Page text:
Presently Pakistan is again in a phase of general economic decline and slowdown with contraction in the GDP for the last one year. Marked with high unemployment, stagnant wages, and fall in retail sales, the recessionary phase should not be allowed to last longer than one year as if not reversed could develop into depression as significant signs of depression have started appearing. Major indicators, inter alia, being (i) worsening unemployment rate, (ii) rising inflation, (iii) declining property sales, (iv) increasing credit card and bank defaults. The famous economist David Rosenberg, in his recent article, lays out the evidence that recession risks are alive. According to Chinese National Bureau of Statistics and Producers Price Index as of October, 2019 profits of Chinese firms contracted at its fastest pace in eight months due to trade disputes with USA. The President FPCCI has also recently registered serious concerns on the decline in the indigenous private sector credit by about Rs. 4.00 billion in the first four months of the current fiscal year attributing it to high cost of borrowing and slow economic activity in the country, which will subsequently affect the next year’s economic growth and employment.

However, these factors, forcing bank defaults, have never been brought up before the banking and superior courts based on the economic, financial, and legal analyses. In many cases the government included domestically produced products in free and preferential trade agreements without assessing the individual needs of the industry as legally required under the WTO regime. Resultantly many industrial units were either forced to go into red account or were just closed consequently to bank defaults. Likewise, industrial production activities with gas and electricity as their inputs are not even able to operate at a breakeven level due to uncalled for increase in energy tariffs and POL prices.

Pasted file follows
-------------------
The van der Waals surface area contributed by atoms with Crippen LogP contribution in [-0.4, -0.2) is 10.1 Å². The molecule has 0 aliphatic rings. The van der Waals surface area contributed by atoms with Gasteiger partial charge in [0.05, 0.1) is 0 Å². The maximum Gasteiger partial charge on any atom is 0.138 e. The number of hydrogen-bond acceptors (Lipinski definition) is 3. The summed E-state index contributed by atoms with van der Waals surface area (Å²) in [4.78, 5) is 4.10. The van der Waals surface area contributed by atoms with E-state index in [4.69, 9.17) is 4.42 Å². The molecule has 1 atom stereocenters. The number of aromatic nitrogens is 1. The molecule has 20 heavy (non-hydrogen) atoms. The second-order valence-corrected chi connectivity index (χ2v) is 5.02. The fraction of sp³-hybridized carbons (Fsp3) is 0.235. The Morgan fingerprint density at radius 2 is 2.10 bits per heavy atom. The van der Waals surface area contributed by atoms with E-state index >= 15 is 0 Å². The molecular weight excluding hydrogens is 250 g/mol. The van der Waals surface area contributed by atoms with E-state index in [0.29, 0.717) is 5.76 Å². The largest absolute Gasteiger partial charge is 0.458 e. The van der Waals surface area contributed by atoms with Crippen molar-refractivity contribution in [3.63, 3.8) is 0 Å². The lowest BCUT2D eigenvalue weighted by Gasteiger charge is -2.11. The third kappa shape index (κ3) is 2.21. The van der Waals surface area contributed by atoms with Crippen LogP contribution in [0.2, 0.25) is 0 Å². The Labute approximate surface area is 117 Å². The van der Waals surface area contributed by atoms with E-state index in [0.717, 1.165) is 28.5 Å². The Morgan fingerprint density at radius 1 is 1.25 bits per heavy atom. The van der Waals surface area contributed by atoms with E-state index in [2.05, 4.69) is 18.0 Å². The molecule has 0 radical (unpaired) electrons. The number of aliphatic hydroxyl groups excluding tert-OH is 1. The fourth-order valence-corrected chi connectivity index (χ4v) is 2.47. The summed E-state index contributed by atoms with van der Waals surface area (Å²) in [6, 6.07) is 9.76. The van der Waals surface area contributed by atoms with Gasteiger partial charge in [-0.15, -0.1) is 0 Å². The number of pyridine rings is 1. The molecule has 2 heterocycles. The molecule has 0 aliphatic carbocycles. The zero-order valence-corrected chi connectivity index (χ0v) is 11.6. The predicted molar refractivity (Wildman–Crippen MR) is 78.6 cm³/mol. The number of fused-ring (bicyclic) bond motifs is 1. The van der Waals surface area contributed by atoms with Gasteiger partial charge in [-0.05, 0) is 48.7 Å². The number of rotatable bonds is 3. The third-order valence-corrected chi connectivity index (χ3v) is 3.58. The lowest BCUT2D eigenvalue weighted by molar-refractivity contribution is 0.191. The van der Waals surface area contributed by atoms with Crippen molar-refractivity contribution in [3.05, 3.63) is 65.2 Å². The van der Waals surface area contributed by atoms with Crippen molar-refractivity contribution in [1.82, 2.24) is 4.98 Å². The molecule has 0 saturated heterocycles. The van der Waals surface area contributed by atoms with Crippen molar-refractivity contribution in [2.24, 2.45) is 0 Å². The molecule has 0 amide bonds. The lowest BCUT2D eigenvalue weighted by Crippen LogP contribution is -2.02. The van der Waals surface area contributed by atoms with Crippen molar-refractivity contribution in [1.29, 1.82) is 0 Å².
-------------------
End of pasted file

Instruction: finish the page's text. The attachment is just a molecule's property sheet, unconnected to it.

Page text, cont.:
The uncontrolled and colossal depreciation of Pak Rupee has also considerably eroded and eaten up the capital and networth of many trade and industrial entities by 30% to 40%, especially those with larger imported component in their businesses. Besides in many cases the respective departments also failed to control clandestine and under-invoiced imports which adversely affected the domestic industry and imports effected through legal channels forcing many bank defaults for no faults of their own.

In most of the bank default cases the loanees have paid more than the principal amount in the shape of interest and have pledged / collateralized their assets with banks / financial institutions, the market value of which have appreciated multiple times than the original outstanding / principal amount and are helpless. The existing remedy available to such forced bank defaulters is just lingering on the cases which ultimately result in confiscation of the collaterals / assets or land in NAB with arrests.

The concerned government departments and SBP should come up on war footings with a draft legislation and a legal framework on the subject to decide the bank default cases, in accordance with the proposed laws based on factual and realist economic, financial, technical and legal analyses, instead of leaving the public money on mere SBP guidelines and the discretion of the banks.

M. Abbas Raza

The writer is former Chairman National Tariff Commission and ex-Economic Consultant NAB.